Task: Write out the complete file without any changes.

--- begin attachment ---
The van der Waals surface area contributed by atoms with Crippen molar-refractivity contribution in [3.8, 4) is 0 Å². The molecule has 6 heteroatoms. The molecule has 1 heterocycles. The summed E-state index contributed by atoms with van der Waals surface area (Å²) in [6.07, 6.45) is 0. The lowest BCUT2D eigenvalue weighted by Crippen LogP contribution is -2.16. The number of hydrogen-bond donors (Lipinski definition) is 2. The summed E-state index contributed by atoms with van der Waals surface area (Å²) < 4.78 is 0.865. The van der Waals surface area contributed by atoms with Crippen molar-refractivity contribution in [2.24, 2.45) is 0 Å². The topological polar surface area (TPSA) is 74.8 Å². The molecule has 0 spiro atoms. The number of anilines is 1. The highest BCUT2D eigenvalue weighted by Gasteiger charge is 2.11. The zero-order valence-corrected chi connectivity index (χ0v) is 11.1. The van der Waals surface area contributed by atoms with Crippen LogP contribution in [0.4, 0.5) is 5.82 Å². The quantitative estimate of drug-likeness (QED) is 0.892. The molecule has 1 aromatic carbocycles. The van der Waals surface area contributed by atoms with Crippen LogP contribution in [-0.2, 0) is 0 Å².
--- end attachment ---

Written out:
The van der Waals surface area contributed by atoms with Crippen molar-refractivity contribution in [3.8, 4) is 0 Å². The molecule has 6 heteroatoms. The molecule has 1 heterocycles. The summed E-state index contributed by atoms with van der Waals surface area (Å²) in [6.07, 6.45) is 0. The lowest BCUT2D eigenvalue weighted by Crippen LogP contribution is -2.16. The number of hydrogen-bond donors (Lipinski definition) is 2. The summed E-state index contributed by atoms with van der Waals surface area (Å²) < 4.78 is 0.865. The van der Waals surface area contributed by atoms with Crippen molar-refractivity contribution in [2.24, 2.45) is 0 Å². The topological polar surface area (TPSA) is 74.8 Å². The molecule has 0 spiro atoms. The number of anilines is 1. The highest BCUT2D eigenvalue weighted by Gasteiger charge is 2.11. The zero-order valence-corrected chi connectivity index (χ0v) is 11.1. The van der Waals surface area contributed by atoms with Crippen LogP contribution in [0.4, 0.5) is 5.82 Å². The quantitative estimate of drug-likeness (QED) is 0.892. The molecule has 1 aromatic carbocycles. The van der Waals surface area contributed by atoms with Crippen LogP contribution in [-0.2, 0) is 0 Å².